The closing of BJ’s NXS! highlights the reasons we need our LGBT bars
Last week we learned that BJ’S NXS! on Fitzhugh is closing its doors because they have lost the lease on their space. I’ve only lived in Dallas for six years but have been told this property was a gay bar for more than 40 years. I know I have spent many a weekend night there and have undoubtedly funded a few dancer college educations.
So, it hurts to see this place go.
Some friends and I were talking about the bar closing recently, and while most of them felt the way I do, others didn’t feel the same at all. One said he never went to the club because it was “gross,” and another opined, “Why go out at all when I can find guys online?”
Now, I can respect differing opinions. But I still feel the closure of ANY gay bar as a bad thing for the community overall.
When we lose any LGBT-owned establishment, the whole LGBT community loses. We should look to the bar owners as leaders in the LGBT community and see their bars/nightclubs as building blocks in the community.
In the early years of the AIDS crisis in the 1980s, bars became the home base for fundraising events, community building and awareness. And LGBT Americans have always turned to bars and nightlife to provide an escape from persistent prejudice and to carve out safe spaces of their own.
I remember the first time I walked into my first gay bar; the feeling was overwhelming! Just to be in the presence of other people like me gave me such a feeling of power and inclusion — a feeling I’ve never gotten from any of the dating apps I use.
And regarding apps — Let’s be real! Online dating apps have changed the nightclub business. I feel Grindr is effective, for the most part, for hooking up and mindless chatter (We’ve all done it). But looking at 100 online profiles, I can count on one hand how many are looking for actual relationships.
It’s not uncommon for gay men to see romantic storylines in the media or online and think they should be living that “perfect” life. Trust me it is easy to get sucked into that narrative. I know I’ve stared at more than one person online, thinking, “Why can’t that be me?!”
But the bars have a distinct advantage over these apps: Every guy you meet at a bar COULD be “The One”’ or “Mr. Right.” Sure, that may be unlikely, but you can keep going.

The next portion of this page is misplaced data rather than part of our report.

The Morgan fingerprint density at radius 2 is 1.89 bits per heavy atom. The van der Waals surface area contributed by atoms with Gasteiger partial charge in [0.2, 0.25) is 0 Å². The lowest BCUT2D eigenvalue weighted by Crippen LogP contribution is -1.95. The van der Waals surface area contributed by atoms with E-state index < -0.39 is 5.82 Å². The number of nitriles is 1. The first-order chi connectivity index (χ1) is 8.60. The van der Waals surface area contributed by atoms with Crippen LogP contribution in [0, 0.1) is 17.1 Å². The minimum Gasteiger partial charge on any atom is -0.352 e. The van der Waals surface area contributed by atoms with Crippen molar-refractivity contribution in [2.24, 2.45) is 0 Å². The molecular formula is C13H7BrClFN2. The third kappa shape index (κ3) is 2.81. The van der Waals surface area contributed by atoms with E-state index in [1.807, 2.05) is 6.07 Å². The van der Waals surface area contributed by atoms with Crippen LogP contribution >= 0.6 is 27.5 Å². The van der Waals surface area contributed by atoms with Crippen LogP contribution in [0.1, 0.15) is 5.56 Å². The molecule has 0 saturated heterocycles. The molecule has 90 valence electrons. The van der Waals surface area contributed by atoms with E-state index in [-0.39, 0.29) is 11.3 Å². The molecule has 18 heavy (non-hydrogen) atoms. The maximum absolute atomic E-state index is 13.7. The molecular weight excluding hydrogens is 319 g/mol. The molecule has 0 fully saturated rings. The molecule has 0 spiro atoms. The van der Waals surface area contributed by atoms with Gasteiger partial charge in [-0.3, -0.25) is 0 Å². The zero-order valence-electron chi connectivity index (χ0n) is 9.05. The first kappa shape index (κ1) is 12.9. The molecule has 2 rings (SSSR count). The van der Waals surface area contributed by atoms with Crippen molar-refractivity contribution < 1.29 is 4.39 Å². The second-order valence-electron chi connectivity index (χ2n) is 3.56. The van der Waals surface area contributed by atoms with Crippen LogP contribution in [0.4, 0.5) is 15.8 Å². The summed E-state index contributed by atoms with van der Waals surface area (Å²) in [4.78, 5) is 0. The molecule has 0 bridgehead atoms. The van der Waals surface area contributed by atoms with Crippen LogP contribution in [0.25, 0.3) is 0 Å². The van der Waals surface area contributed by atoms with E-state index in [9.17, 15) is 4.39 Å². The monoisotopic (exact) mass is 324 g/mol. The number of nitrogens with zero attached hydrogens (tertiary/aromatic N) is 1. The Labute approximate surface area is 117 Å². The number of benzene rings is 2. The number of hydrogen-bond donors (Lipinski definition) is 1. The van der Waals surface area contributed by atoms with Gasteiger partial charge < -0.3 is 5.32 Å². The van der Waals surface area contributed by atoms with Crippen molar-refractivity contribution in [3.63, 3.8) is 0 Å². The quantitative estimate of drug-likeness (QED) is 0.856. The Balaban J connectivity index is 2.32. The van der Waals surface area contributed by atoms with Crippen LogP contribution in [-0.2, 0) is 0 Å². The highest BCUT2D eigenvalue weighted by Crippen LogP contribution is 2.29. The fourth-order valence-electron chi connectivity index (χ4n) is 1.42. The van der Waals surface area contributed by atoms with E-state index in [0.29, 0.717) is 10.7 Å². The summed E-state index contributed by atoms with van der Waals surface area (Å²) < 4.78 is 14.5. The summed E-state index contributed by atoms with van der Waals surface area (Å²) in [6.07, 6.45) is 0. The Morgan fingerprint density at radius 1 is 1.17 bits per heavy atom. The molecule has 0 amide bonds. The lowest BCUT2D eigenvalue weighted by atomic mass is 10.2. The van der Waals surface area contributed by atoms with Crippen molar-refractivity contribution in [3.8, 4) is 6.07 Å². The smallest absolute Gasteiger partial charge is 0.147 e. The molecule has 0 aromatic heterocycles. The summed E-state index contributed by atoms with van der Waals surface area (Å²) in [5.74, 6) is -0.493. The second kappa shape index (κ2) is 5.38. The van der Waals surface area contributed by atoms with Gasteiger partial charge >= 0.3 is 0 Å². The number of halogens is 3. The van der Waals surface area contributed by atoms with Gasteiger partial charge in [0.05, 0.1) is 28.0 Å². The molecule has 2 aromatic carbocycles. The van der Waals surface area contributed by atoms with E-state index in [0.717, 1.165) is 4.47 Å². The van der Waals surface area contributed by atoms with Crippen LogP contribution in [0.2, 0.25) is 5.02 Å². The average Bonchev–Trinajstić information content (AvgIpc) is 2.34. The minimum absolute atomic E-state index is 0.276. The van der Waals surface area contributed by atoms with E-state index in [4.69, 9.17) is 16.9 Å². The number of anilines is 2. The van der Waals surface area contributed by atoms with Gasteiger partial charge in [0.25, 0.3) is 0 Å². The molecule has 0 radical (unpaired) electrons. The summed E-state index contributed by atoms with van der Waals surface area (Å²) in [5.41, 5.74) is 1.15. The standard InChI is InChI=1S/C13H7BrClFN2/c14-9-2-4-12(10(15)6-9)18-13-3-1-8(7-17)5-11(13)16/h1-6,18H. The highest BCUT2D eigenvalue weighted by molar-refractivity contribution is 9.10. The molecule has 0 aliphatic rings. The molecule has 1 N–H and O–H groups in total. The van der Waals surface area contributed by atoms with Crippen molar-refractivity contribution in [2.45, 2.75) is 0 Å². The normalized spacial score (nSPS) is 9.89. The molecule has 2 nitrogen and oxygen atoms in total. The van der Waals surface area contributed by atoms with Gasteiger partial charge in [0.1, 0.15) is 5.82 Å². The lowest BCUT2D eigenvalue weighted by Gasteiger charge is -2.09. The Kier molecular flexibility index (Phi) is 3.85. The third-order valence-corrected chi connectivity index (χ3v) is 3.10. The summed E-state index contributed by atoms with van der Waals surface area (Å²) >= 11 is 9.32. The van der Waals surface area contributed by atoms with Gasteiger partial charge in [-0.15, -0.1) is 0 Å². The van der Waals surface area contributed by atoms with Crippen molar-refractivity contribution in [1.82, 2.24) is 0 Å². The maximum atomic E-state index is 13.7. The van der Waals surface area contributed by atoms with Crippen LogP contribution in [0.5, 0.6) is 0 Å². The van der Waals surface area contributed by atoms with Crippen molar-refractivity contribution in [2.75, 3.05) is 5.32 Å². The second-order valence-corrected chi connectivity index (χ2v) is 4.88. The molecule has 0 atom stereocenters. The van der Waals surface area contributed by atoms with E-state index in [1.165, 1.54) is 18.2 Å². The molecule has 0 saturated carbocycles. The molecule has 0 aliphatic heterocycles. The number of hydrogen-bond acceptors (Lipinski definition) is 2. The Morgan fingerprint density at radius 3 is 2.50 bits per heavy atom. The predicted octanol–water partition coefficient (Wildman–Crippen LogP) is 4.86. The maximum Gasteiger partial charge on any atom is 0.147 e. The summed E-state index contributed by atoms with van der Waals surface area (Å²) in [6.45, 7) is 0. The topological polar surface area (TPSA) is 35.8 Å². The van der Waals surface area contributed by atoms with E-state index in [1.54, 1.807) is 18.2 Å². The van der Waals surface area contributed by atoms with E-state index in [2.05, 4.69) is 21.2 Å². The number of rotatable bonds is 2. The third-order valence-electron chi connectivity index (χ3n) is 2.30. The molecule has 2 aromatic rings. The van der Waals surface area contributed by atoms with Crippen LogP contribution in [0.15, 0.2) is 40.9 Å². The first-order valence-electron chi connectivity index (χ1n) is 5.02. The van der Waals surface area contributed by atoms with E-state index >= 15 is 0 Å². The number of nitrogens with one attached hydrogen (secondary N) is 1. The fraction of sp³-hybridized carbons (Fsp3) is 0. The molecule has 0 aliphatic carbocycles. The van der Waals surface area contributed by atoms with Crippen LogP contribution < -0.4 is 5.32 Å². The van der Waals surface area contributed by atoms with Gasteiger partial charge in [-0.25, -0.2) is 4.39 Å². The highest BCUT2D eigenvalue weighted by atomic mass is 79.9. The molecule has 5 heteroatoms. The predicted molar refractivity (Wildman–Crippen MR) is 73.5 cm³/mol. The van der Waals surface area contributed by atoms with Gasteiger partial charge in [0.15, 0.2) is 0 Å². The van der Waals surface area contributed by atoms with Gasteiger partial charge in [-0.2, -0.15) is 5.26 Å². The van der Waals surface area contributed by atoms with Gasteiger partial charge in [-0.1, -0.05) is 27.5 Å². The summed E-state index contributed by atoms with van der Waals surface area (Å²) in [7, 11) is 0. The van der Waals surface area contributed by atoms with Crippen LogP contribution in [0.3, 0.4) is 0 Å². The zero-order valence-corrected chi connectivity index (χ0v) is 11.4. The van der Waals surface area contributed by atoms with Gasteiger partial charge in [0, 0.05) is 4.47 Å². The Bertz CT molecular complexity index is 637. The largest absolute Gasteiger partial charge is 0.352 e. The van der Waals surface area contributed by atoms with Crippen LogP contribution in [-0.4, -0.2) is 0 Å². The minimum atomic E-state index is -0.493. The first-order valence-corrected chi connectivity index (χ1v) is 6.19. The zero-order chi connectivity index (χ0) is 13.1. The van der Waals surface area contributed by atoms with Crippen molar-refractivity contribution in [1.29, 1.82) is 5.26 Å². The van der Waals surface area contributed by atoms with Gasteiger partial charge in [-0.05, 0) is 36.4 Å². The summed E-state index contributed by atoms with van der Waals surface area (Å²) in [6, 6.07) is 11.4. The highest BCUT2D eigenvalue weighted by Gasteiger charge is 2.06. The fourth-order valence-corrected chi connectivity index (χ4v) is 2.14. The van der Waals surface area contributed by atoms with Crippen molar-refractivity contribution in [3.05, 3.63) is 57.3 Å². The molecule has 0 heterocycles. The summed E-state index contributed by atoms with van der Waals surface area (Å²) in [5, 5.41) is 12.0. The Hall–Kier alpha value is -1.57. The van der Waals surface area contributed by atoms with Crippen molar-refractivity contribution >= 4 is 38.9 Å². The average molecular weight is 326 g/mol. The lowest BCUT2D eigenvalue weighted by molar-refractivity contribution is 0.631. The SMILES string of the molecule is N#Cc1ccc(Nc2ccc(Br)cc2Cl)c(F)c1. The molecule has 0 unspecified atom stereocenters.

Real connections only sound nice and fairytale-like when people leave out the bad drunk hook-ups and all the compromises they go through before they decide they’ve really met the right one. But when you go out to bars, you are getting that “real connection” with another person that you just can’t get online.
Something else to consider in thinking about the bar business is the redevelopment of cities. In the past, I’ve noticed that gay bars were often hidden away in low-rent, seedy and disadvantaged areas of cities where industry and residences were in decline. The bars located in those areas, and then LGBT people would move in to be closer to activities and opportunities that were more open, welcoming or hospitable to them.
Then these new LGBT residents improve the neighborhoods, making them the trendy place to be. That attracts other open-minded people that want to be on the cutting edge of rising values and appeal. Young, upwardly-mobile heterosexual couples start flocking in and, when the families start popping up all over, suddenly there’s a clear change in the wind. And the very building blocks that caused such a revitalization — the LGBT bars and nightclubs and the LGBT residents — are pushed out.
It starts with steeply rising rents then comes a shift in attitude by those that want to eliminate what they see as unsavory or inappropriate or unsuitable to a child-friendly environment, and suddenly the gayborhood isn’t all that gay anymore.
Hell, most every night I go out I can count on seeing at least two bachelorette parties and TONS of straight people at the bars. And once the condos with families start taking over, that’s pretty much the end of the cycle.
I expect to see condos or an office building in the BJ’S location within a year.
As with any safe haven in a tough world, nightclubs had to develop strong exteriors to protect the valuable community inside; they’ve always bravely battled harassment, bounced back and rebuilt or relocated — despite overwhelming odds.
I hope that we as a community realize how much bars are the glue that holds our community together. We need to embrace them and support them as much as we can.
So get off that phone and go out and actually meet someone in real life; Mr. Right could be at the end of the next bar you belly up to!
Chad Mantooth is advertising director for Dallas Voice and Out North Texas.